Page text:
On Tuesday morning, the tide of momentum against the Penn State football program and head coach Joe Paterno became even more overwhelming. A ninth alleged sexual assault victim of former coach Jerry Sandusky has reportedly come forward. A press conference scheduled for 12:20 ET was canceled as a report surfaced in the New York Times about plans for Paterno's exit. And most importantly, an exclusive story in the Patriot-News gave voice to two mothers of alleged victims.
Their stories are specific, extensive, and chilling. And both mothers accuse Penn State officials of doing too little to prevent tragedy.
"I'm so upset," the mother of a 24-year-old, who authorities are calling Victim Six, told The Patriot-News exclusively. "My son is extremely distraught, and now to see how we were betrayed, words cannot tell you. To see that Graham Spanier is putting his unconditional support behind [former Penn State athletic director Tim] Curley and [resigned Vice President of Business and Finance Gary] Shultz when he should be putting his support behind the victims, it just makes them victims all over again."
For the mother of another former child, who is now being called Victim One, trouble started when Sandusky, a volunteer coach at the boy's Pennsylvania high school, wanted to help discipline him for bad behavior. The two had met through Sandusky's charity for needy children, Second Mile.
"I said, 'No way, he's my kid,'" the mother told the Patriot-News.
Soon after, her son, then 15, started asking about a database for "sex weirdos."
She called the high school principal and was told to come in "right away."
The principal was in tears. The boy, upon telling his mom what happened, also broke down.
Central Mountain High School officials contacted the authorities immediately.
The boy was "very afraid" of Sandusky, according to the mother. When told to say no to the coach, he told his mother he couldn't.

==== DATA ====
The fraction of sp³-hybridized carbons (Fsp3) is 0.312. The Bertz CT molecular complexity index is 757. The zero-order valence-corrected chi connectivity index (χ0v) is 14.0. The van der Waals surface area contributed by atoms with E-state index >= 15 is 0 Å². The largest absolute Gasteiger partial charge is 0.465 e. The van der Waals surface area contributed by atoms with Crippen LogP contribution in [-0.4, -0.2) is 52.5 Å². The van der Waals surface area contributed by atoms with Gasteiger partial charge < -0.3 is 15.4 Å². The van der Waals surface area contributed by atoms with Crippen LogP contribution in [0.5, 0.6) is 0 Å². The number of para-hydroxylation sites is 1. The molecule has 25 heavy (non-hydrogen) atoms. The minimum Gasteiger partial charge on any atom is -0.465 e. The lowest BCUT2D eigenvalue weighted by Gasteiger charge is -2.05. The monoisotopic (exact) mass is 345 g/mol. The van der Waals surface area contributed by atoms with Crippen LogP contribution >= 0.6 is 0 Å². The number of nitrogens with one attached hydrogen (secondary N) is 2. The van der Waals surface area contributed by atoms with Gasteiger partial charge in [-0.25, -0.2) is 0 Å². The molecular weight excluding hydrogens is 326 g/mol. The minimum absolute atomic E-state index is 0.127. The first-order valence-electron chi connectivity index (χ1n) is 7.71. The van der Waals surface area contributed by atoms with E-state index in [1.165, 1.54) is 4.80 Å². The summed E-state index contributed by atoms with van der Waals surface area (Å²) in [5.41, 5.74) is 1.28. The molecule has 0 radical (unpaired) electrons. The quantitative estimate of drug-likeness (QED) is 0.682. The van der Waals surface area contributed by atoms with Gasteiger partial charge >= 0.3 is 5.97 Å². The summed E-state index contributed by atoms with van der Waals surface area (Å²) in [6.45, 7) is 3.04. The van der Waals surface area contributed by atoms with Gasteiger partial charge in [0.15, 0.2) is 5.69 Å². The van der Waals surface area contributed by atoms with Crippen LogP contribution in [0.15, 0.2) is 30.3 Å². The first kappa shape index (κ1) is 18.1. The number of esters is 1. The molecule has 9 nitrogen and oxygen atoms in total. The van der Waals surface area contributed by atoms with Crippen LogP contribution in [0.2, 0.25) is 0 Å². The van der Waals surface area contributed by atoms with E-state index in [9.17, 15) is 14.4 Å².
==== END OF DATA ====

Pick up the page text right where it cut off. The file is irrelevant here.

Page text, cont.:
When asked why not, he said, "You just don't do that.
The story told by the mother of "Victim Six" is every bit as haunting, if not more so. After Sandusky gave her son a tour of the Penn State football locker room in 1998, the boy came home and told her, "If you're wondering why my hair is wet, we took a shower together."
He then ran to his room.
The boy later told his mom there was another child in the shower with him and the coach. That boy was 11.
The mother called police. An investigation started. The mother confronted Sandusky in his home, with the police listening in another room.
According to grand jury evidence, Sandusky told the mother of Victim One: "I understand. I was wrong. I wish I could get forgiveness. I know I won’t get it from you. I wish I were dead."
But Sandusky was cleared.
"And you're going to tell me that Spanier and Paterno weren't informed of something that was that huge that [the district attorney] was in on it but Spanier was kept in the dark?" the mother told the Patriot-News. "I’m just not that stupid. I’m so upset I just can’t believe it."
Sandusky's attorney, contacted by the Patriot-News, denies all charges. Scott Paterno, Joe's son, said Penn State lawyers assured him his father was never told about the 1998 report.
According to the grand jury presentment, Sandusky had eight alleged victims. Six shared showers in Lasch Building at Penn State, which houses the football program.
Both mothers suffered for several years, only to learn over the weekend that Penn State officials did not report the incidents to police.
"I'm infuriated that people would not report something like that," the mother of Victim One told the Patriot-News. "I still can’t believe it. I'm appalled. I'm shocked. I'm stunned. There's so many words. I'm very mad. They could have prevented this from happening."